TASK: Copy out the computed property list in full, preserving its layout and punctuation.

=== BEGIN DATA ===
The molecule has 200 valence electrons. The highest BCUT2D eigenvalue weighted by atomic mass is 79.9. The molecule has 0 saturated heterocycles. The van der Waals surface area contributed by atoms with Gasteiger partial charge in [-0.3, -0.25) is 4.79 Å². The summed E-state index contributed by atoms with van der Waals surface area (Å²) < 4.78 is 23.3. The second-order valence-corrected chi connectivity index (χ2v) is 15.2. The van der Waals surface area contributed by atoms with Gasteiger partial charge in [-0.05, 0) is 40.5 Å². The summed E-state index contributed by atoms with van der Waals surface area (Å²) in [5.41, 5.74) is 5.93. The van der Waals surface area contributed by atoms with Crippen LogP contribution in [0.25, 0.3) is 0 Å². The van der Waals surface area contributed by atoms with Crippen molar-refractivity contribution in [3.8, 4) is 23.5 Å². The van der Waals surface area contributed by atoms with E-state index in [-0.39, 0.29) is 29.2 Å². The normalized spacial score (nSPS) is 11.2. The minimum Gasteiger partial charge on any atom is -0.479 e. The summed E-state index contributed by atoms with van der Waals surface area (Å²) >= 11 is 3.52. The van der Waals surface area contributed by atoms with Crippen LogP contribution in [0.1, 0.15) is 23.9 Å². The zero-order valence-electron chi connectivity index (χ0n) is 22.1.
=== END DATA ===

The molecule has 200 valence electrons. The highest BCUT2D eigenvalue weighted by atomic mass is 79.9. The molecule has 0 saturated heterocycles. The van der Waals surface area contributed by atoms with Gasteiger partial charge in [-0.3, -0.25) is 4.79 Å². The summed E-state index contributed by atoms with van der Waals surface area (Å²) < 4.78 is 23.3. The second-order valence-corrected chi connectivity index (χ2v) is 15.2. The van der Waals surface area contributed by atoms with Gasteiger partial charge in [-0.05, 0) is 40.5 Å². The summed E-state index contributed by atoms with van der Waals surface area (Å²) in [5.41, 5.74) is 5.93. The van der Waals surface area contributed by atoms with Crippen LogP contribution in [0.25, 0.3) is 0 Å². The van der Waals surface area contributed by atoms with Crippen molar-refractivity contribution in [3.8, 4) is 23.5 Å². The van der Waals surface area contributed by atoms with E-state index in [-0.39, 0.29) is 29.2 Å². The normalized spacial score (nSPS) is 11.2. The minimum Gasteiger partial charge on any atom is -0.479 e. The summed E-state index contributed by atoms with van der Waals surface area (Å²) >= 11 is 3.52. The van der Waals surface area contributed by atoms with Crippen LogP contribution in [0.1, 0.15) is 23.9 Å². The zero-order valence-electron chi connectivity index (χ0n) is 22.1.